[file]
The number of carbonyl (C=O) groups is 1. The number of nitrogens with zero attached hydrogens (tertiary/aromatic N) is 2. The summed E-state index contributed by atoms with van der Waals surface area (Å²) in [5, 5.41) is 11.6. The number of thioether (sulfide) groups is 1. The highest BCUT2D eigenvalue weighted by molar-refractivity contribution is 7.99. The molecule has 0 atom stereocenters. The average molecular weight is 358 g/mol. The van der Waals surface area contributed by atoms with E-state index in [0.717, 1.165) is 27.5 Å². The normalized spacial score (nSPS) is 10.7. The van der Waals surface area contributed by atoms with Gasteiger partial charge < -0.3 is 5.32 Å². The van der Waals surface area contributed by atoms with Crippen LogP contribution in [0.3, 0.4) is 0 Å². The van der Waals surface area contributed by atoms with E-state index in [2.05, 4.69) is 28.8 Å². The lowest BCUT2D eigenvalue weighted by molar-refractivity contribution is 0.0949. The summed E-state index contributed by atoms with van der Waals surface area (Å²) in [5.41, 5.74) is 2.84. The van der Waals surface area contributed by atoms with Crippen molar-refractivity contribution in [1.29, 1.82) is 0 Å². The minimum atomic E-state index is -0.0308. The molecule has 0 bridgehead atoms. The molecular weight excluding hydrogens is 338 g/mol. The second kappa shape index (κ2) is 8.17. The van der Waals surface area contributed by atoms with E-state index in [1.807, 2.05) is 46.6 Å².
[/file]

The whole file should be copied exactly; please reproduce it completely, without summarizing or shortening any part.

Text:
The number of carbonyl (C=O) groups is 1. The number of nitrogens with zero attached hydrogens (tertiary/aromatic N) is 2. The summed E-state index contributed by atoms with van der Waals surface area (Å²) in [5, 5.41) is 11.6. The number of thioether (sulfide) groups is 1. The highest BCUT2D eigenvalue weighted by molar-refractivity contribution is 7.99. The molecule has 0 atom stereocenters. The average molecular weight is 358 g/mol. The van der Waals surface area contributed by atoms with E-state index in [0.717, 1.165) is 27.5 Å². The normalized spacial score (nSPS) is 10.7. The van der Waals surface area contributed by atoms with Gasteiger partial charge < -0.3 is 5.32 Å². The van der Waals surface area contributed by atoms with Crippen LogP contribution in [0.3, 0.4) is 0 Å². The van der Waals surface area contributed by atoms with E-state index in [2.05, 4.69) is 28.8 Å². The lowest BCUT2D eigenvalue weighted by molar-refractivity contribution is 0.0949. The summed E-state index contributed by atoms with van der Waals surface area (Å²) in [5.41, 5.74) is 2.84. The van der Waals surface area contributed by atoms with Crippen molar-refractivity contribution in [1.29, 1.82) is 0 Å². The minimum atomic E-state index is -0.0308. The molecule has 0 bridgehead atoms. The molecular weight excluding hydrogens is 338 g/mol. The second kappa shape index (κ2) is 8.17. The van der Waals surface area contributed by atoms with E-state index in [1.807, 2.05) is 46.6 Å².